The former PM was credited with bringing a degree of stability to Japan following a period of economic malaise.
Mr Abe, 67, was shot from behind during a campaign speech in western Japan on Friday and later died in hospital.
Police arrested the suspected gunman at the scene of the attack, which shocked people in a country known as one of the world’s safest.
We look at the details around the story and the life of Shinzo Abe.
Shinzo Abe shot
Mr Abe was shot from behind minutes after he started his speech on Friday in Nara in western Japan.
He was airlifted to a hospital for emergency treatment but was not breathing and his heart had stopped.
Nara Medical University A&E chief Hidetada Fukushima said Mr Abe suffered major damage to his heart in addition to two neck wounds that damaged an artery, causing extensive bleeding.
He never regained his vital signs, Mr Fukushima said.
Mr Abe’s treatment included large blood transfusions.
The 67-year-old was pronounced dead later at the hospital.
Who was Shinzo Abe?
Born into a prominent political family, Shinzo Abe was the country’s longest-serving prime minister.
While credited with bringing a degree of stability to Japan following a period of economic malaise, Mr Abe angered neighbours South Korea and China – along with many Japanese people – with his nationalistic rhetoric and calls to revise the country’s pacifist constitution.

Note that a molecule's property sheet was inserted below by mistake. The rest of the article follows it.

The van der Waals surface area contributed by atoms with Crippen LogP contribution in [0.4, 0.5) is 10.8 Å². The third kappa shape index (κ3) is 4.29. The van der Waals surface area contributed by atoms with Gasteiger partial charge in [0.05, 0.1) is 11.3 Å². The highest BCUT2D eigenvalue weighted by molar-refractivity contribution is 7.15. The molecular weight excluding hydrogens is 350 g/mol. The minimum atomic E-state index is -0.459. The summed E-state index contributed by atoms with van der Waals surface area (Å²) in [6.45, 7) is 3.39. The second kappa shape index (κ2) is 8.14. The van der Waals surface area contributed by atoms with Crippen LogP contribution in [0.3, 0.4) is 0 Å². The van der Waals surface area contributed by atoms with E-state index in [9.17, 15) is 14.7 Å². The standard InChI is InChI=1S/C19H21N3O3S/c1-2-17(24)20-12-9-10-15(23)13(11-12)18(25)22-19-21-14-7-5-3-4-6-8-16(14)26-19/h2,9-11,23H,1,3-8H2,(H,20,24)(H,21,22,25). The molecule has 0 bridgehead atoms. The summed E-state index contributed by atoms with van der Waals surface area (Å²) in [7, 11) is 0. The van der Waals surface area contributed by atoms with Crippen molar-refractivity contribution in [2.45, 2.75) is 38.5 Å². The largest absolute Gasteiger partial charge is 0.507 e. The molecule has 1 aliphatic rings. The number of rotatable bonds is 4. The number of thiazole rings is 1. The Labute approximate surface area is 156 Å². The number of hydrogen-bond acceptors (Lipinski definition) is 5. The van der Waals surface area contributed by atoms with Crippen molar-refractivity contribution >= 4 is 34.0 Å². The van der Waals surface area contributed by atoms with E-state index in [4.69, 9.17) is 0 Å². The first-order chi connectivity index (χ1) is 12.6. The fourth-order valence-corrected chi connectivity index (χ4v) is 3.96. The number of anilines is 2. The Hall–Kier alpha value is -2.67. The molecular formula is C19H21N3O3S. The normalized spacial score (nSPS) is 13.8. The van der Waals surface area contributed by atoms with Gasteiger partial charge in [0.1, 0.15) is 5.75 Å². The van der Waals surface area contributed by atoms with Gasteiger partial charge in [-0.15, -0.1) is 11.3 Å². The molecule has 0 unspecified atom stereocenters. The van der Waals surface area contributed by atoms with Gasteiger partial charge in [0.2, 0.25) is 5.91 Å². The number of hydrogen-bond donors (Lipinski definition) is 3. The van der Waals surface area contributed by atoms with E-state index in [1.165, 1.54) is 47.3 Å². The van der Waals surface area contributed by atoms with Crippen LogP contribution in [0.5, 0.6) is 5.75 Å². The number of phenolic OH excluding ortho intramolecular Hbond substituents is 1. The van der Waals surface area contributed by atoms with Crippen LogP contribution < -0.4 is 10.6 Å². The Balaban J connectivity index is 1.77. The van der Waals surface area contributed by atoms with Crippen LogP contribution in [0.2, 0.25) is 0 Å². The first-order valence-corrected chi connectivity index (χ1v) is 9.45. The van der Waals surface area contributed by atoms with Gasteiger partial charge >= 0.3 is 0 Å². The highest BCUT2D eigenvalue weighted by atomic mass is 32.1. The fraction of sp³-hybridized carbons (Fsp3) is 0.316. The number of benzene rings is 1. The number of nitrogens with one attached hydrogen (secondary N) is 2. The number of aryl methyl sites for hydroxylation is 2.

He was born on September 21,1954 in Tokyo, the son of Shintaro Abe, who served as Japan’s foreign minister, and grandson of Nobusuke Kishi, a former prime minister.
In 1977 he graduated Seikei University in Tokyo with a degree in political science, after which he moved to the US to study public policy at the University of Southern California for three semesters.
In 1979 he started work at Kobe Steel before leaving the company three years later to pursue new positions at the foreign ministry and with the ruling Liberal Democratic Party.
In 1993 he was first elected as a LDP legislator representing the south-western prefecture of Yamaguchi.
In 2005 he was appointed chief cabinet secretary under then-prime minister Junichiro Koizumi, during which he led negotiations to return Japanese citizens abducted to North Korea. The same year, he is elected head of the LDP, putting him in line to take over as prime minister.
On September 26, 2006 he was elected as Japan’s prime minister for the first time, overseeing economic reforms while taking a hard line on North Korea and seeking to engage with South Korea and China.
His stay was short lived however following electoral defeats that saw the LDP lose control of the legislature for the first time in 52 years later on that year with Mr Abe resigning as prime minister, citing health reasons. He had been suffering from ulcerative colitis but was able to control it with medication.
in 2012, after again being elected LDP president, Mr Abe became prime minister for the second time and launched his “Abenomics” policies featuring easy lending and structural reforms in a bid to boost growth. Japan’s relations with China underwent a particularly rough patch initially but started to improve after Mr Abe met with Chinese leader Xi Jinping at the APEC summit in Beijing.
In 2014, he was re-elected leader of the LDP serving two additional terms as prime minister for a total of four, while developing close relations with then-US president Donald Trump, with the pair holding summits and playing golf together.
In August 2020, he announced he would step down as prime minister, again citing health reasons, after his ulcerative colitis flared up again. By that point, Mr Abe had already become Japan’s longest-serving prime minister.